Attorneys for the plaintiffs said the settlement includes a $29.5 million payment from Greenberg and three other individual defendants, with the remaining $85.5 million covered by liability insurance.


Falling oil prices push dollar up against euro

The dollar rose to its highest level in nearly a year against the euro Thursday, even as the U.S. trade deficit for July soared. Falling oil prices helped support the buck.

The 15-nation euro fell to $1.3951 in late New York trading from $1.4033 the night before. Europe’s common currency dropped as low as $1.3881 for the session, a point not seen since late September 2007.

The U.S. Commerce Department reported on Thursday that the country’s trade deficit shot up in July to the highest level in 16 months, offsetting strong export growth. The deficit with China climbed to its second-highest level on record.

Gold fell below $750 an ounce, marking the longest slump in eight years, as the dollar’s surge reduced demand for the precious metal as an alternative investment. Gold fell $16.60 to close at $741.30.


Bakery company wants more time and money

The maker of Hostess Twinkies and Wonder Bread is asking a bankruptcy judge to grant it more time and money as it seeks to reach a deal with a potential investor.

The Kansas City-based Interstate Bakeries filed a motion Wednesday seeking to borrow an additional $79 million under its debtor-in-possession financing.

The current financing package is worth $250 million and is set to expire Sept. 30.

Interstate Bakeries, which operates a Wonder Bread-Hostess bakery in Henderson, also wants to push back the deadline to Feb. 7.

A hearing on the request is scheduled for today.


Yahoo preparing to tweak parts of site

Yahoo Inc. is preparing to tweak several popular sections of its Web site, including its home page, during the next few months to accommodate more material from rival services as the Internet company tries to polish its tarnished franchise.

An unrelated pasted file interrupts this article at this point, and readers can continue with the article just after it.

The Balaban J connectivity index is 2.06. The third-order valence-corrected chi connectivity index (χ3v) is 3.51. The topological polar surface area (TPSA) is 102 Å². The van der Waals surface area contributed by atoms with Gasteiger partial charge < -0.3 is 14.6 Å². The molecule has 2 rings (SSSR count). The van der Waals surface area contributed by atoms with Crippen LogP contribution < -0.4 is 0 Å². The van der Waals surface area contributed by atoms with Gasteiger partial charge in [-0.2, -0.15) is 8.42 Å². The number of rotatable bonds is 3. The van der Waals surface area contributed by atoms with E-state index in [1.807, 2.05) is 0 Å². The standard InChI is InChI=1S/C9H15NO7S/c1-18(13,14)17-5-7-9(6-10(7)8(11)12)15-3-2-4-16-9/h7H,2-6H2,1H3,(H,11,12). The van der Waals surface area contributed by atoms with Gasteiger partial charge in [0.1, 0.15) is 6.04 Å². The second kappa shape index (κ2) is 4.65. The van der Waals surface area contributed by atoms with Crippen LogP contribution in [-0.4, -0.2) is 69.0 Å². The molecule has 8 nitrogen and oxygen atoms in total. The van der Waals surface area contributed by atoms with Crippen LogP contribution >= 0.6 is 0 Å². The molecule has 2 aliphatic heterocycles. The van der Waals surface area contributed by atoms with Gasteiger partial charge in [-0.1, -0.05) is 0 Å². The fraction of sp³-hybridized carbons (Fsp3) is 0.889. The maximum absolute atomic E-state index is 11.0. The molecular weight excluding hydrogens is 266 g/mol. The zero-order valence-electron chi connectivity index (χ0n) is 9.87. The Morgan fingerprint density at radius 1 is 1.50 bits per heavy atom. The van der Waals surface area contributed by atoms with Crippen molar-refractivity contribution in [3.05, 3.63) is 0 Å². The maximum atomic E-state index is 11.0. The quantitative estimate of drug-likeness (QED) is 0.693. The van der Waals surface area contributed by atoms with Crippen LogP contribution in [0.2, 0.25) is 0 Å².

Yahoo plans to open up more with the first major redesign of its home page since May 2006. The changes will enable Yahoo users to plant more mini-applications known as “widgets” on personalized versions of the home page, said Ash Patel, executive vice president of the company’s audience product division.

Patel declined to specify when the redesigned page will be unveiled.


As stocks bounce back, Treasury prices mixed

Government bonds ended narrowly mixed Thursday, giving up moderate gains after a big comeback in the stock market.

In late trading, the benchmark 10-year Treasury note slid 0.09 points to 102.94. Its yield edged up to 3.64 percent from 3.63 percent late Wednesday, according to BGCantor Market Data.

Nevada's venture capital money doesn't stay in state
Zach Miles, associate vice president for economic development for UNLV, said there’s venture money in Southern Nevada, “but trying to find the right groups to tap into for that money is different.” According to a 2017 report from the Kauffman Foundation, Las Vegas ranked number 34 out of 40 metropolitan areas for growth entrepreneurship, a metric of how much startups grow. With a lack of growing startups in Las Vegas, investment money is being sent outside of state borders. The southwest region of the U.S. received $386 million in funding in the second quarter, with about $25.2 million in Nevada. The San Francisco area alone received about $5.6 billion. (source: CB Insights)